Tulsa Transit May Split $250K in Pavement Repairs from Bus Damage with Eastgate Metroplex
Tulsa Transit may split an estimated $250,000 repair bill with Eastgate Metroplex for damage its buses have caused to pavement there.
A system redesign led Tulsa Transit to establish at Eastgate last fall a "sub hub" where three fixed routes converge. The two parties’ agreement does not require Tulsa Transit to pay pavement repair costs, but General Manager Ted Rieck said things will only get busier there when the Route 66 bus rapid transit line launches, so it’s in Tulsa Transit’s best interest to keep a good working relationship.
"With the Aero, we’ll have another bus route, and the amount of service operating Aero will double from what it is today. So, by 2024, Eastgate’s going to be the place to be, at least for us," Rieck told the Tulsa Transit board at a meeting last week.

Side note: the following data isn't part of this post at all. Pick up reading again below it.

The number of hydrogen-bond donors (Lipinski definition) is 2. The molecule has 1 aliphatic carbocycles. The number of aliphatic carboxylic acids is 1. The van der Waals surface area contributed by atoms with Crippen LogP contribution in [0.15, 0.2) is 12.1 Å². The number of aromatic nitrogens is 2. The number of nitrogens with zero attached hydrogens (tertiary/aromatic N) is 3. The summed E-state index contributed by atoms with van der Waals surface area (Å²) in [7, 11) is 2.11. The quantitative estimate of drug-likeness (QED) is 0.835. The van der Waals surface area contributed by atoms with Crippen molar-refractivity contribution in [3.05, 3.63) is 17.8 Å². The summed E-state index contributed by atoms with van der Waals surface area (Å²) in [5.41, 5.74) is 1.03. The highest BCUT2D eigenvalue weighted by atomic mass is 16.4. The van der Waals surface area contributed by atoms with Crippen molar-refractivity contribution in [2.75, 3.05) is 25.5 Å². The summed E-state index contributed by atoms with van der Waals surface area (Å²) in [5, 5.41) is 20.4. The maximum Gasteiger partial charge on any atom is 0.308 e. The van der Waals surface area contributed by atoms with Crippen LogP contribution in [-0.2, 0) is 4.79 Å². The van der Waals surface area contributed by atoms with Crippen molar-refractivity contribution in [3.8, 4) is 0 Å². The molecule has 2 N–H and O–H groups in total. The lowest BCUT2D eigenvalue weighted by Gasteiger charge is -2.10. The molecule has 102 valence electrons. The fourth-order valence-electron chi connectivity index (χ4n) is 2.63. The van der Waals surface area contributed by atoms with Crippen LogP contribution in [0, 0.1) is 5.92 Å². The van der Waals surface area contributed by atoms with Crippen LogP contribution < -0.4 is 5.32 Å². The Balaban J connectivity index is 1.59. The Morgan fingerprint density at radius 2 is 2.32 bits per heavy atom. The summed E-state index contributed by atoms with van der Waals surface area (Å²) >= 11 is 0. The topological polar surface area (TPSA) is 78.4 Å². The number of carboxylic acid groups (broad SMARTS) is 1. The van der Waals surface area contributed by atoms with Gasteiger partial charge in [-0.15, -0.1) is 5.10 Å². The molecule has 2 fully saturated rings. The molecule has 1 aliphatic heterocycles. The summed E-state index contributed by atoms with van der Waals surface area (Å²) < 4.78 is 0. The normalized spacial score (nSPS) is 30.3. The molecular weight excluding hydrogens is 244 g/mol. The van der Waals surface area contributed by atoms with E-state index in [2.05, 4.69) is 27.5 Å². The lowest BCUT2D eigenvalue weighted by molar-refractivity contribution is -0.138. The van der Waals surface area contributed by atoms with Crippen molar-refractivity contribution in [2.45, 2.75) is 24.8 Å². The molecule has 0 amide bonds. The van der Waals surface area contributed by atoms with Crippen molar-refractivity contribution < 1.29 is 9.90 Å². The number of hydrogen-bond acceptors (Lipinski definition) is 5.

Tulsa Transit’s Route 66 bus rapid transit line will have a terminus at Eastgate. It could launch next year.
Eastgate management proposed a cheaper fix to the pavement damage that Rieck had city engineers look over.
"We kind of quickly concluded that the solution offered by Eastgate would not last very long at all. Whatever money we invest, I want it to last awhile, especially if we’re looking at doubling service with the Aero service," Rieck said.
The estimated $250,000 cost will cover replacing damaged asphalt with concrete.